Do higher driver scores actually mean better drivers?
The covid-19 pandemic continues to boost the growth of the telematics market which was expected to grow at a CAGR of 20.6% between 2021 and 20261,2. Smartphone-based solutions are expected to dominate the market as they help to launch usage-based insurance (UBI) programs at scale with lower costs2.
Now, this all sounds wonderful, but just like any technology at the cusp of a breakthrough, there could be some skepticism around its effectiveness. Many, particularly in the auto insurance industry question the quality of the collected data behind UBI, and more importantly, whether the identified driving events can be correlated to the statistical insurance risks (e.g. claims data).
Looking to answer such burning questions, we worked with our partner RISK, a leading InsurTech MGA and Distributor of Financial Products, and with their client FBTO, a label of Achmea, one of the biggest insurance companies in the Netherlands.
About the study
With users’ consent, we collected smartphone accelerometer and GPS data to build driver scores and evaluate driving behaviors. In this study, we showcase how FBTO uses Sentiance driver scoring to motivate its app users to become better drivers. Moreover, we show the correlation between those driver scores and claims data, and their relationship with faulty claims.
Let’s take a closer look 👀
Unfair pricing of traditional risk models
Insurance companies use risk models to calculate insurance premiums. These models are highly dependent on user demographics. They tend to charge young people more because they are inexperienced drivers, but also because they interact with their phones more while driving.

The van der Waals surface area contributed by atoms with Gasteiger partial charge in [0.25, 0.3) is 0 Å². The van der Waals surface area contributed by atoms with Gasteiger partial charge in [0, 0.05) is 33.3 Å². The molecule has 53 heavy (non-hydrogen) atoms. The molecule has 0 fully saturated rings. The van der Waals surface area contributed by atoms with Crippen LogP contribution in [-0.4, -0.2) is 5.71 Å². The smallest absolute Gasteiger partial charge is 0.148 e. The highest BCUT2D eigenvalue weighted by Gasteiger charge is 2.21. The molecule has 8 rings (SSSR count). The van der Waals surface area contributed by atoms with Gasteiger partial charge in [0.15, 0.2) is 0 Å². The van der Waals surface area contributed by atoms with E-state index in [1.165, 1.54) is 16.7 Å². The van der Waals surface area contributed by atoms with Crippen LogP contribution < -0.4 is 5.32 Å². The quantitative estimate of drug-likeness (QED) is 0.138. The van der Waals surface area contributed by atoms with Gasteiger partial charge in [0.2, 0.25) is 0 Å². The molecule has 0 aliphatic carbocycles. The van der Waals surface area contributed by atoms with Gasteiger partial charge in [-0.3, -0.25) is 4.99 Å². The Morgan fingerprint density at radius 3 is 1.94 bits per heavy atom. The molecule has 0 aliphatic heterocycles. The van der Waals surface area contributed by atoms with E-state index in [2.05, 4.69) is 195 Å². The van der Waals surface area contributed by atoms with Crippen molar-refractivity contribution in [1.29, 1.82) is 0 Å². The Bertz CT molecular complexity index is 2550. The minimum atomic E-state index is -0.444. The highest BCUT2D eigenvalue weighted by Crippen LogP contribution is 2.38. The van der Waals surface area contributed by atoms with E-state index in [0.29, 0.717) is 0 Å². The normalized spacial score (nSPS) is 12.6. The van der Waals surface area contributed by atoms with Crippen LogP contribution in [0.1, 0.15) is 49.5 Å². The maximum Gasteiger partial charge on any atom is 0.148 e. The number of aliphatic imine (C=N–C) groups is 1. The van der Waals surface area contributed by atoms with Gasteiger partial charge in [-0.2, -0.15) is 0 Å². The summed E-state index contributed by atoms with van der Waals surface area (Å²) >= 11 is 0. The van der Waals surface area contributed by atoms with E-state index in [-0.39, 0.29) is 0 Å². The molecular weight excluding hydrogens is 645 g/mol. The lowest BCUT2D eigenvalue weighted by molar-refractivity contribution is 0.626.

We validated these general assumptions of the risk models with the data from the users. The distribution of the focus (distraction) score for different age groups shows that young people use their phones more and possess a higher risk. Hence, it’s expected for risk models to charge young drivers more to achieve the highest accuracy with minimal data at hand. There you have it, case closed…well, not quite.
The high variance within the focus scores of the age groups should be taken into account as well. This means good drivers in young age groups are being penalized by the general behavior of their age group. Today, we have enough data to do a better categorization than this. With telematics, it’s possible to assess individuals instead of categorizing them based on the behaviors of the general population.
An incentive program and its impact on safer driving
Having used Sentiance’s driver scoring since 2019 to reward customers with good driving habits, FBTO introduced an incentive program for customers to get discounts based on 3 user groups, color-coded as red, orange, and green. Each group indicates the level of reward offered; higher discounts for better driving scores.
The idea is to encourage customers to drive better and safer to benefit from insurance offerings with cheaper premiums. It’s a win-win campaign where loss ratios will decrease for FBTO and customers will pay less; making policies more affordable for safe drivers. In addition to that, it’s a big step toward safer roads, see for yourself 👇🏽